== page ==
Turkey bans reports, Internet posts of ‘Islamist arms delivery’

Turkish newspapers, television, websites and social media networks are affected by the banning

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Turkey on Wednesday imposed an all-out media blackout, including on Facebook and Twitter, prohibiting publication of reports claiming Turkish intelligence services delivered arms to Syrian Islamist rebels last year.

The Supreme Board of Radio and Television (RTUK) delivered a court ruling to Turkish newspapers, television, websites and social media networks, banning them from reporting the arms allegations.

On Wednesday, a court ordered access blocked to any Internet site publishing the new cover of French satirical magazine Charlie Hebdo, which featured a cartoon of the Prophet a week after 12 people were killed in a jihadist attack on its offices.

The earlier interdiction on reporting the arms allegations arose from events in January last year, when Turkish police stopped and seized seven trucks near the Syrian border that were suspected of smuggling weapons into Syria. The move came as the government in Ankara denied suspicions it was aiding rebel forces.

That ban was imposed after a Twitter account with handle @LazepeM leaked a series of documents indicating that the seized trucks were actually National Intelligence Agency (MIT) vehicles delivering weapons to Syrian Islamist rebels fighting President Bashar al-Assad.

Hurriyet newspaper reported that a Turkish court ordered the closure of all websites, including social media networks Facebook and Twitter, that don't remove information or allegations linked to the documents.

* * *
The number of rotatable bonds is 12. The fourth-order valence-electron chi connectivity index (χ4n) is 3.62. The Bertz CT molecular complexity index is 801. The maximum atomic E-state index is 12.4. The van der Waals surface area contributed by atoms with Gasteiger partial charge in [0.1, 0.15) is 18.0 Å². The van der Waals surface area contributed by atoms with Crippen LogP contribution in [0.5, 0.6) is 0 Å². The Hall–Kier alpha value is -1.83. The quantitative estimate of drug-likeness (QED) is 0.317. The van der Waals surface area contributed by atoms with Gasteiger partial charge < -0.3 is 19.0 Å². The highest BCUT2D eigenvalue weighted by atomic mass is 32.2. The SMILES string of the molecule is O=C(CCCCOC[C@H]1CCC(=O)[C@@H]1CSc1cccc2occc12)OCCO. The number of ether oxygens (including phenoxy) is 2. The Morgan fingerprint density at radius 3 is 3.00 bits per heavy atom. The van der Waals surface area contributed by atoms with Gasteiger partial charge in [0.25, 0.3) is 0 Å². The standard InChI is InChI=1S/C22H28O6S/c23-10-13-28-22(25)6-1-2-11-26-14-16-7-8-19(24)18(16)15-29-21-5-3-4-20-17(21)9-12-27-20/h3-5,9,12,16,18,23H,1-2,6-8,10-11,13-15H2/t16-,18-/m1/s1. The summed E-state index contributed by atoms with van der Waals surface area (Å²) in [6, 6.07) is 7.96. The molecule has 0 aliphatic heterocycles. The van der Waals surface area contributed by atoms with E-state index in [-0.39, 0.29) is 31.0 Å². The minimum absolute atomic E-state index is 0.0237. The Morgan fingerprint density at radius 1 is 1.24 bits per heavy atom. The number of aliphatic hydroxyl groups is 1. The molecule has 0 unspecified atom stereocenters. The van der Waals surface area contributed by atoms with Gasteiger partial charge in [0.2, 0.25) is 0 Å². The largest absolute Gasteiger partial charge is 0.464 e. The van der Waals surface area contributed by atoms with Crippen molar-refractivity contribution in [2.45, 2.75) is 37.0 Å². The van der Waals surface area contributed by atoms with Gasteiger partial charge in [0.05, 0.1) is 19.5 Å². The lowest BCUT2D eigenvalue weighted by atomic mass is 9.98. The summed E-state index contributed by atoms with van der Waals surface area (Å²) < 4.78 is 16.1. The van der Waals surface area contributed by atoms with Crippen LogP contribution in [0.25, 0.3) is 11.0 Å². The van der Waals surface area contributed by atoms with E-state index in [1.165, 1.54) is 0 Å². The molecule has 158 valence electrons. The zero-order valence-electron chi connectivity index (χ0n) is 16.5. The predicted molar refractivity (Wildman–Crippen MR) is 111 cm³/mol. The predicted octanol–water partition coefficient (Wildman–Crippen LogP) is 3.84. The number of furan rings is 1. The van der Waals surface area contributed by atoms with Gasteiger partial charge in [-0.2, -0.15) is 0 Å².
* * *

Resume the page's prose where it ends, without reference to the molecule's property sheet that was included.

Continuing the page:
"There are several court decisions against the websites that published the signed documents," a Turkish official was quoted as saying by Hurriyet.

Twitter, which was previously blocked by the Turkish government, immediately removed the documents and suspended the account that published them.

But by that time the information had already begun circulating on many other websites, as well as some Facebook accounts.

The contents of the vehicles have never been revealed to the public, but MIT claimed they were carrying humanitarian aid to war-stricken Syrians.

The government, which stands accused of protecting MIT officials, sacked the prosecutor involved in the case and blocked further investigation into it.

Nineteen security officials who stopped the trucks are currently on trial on "spying" charges. They face so-called aggravated life sentences if found guilty.

Turkey, which backs the rebellion against Assad, has repeatedly denied allegations that it is supplying arms to rebels or is backing Al-Qaeda-linked groups in Syria.

Turkey frequently orders blackouts of media coverage of controversial issues.

In June it imposed a total ban on media reporting the kidnapping of dozens of Turks by Islamist militants in northern Iraq -- a prohibition lifted when the hostages were released in September after a three month ordeal.

Twitter and YouTube were temporarily blocked in Turkey last year after both platforms were used by opponents of President Recep Tayyip Erdogan to post allegations of corruption within his inner circle.

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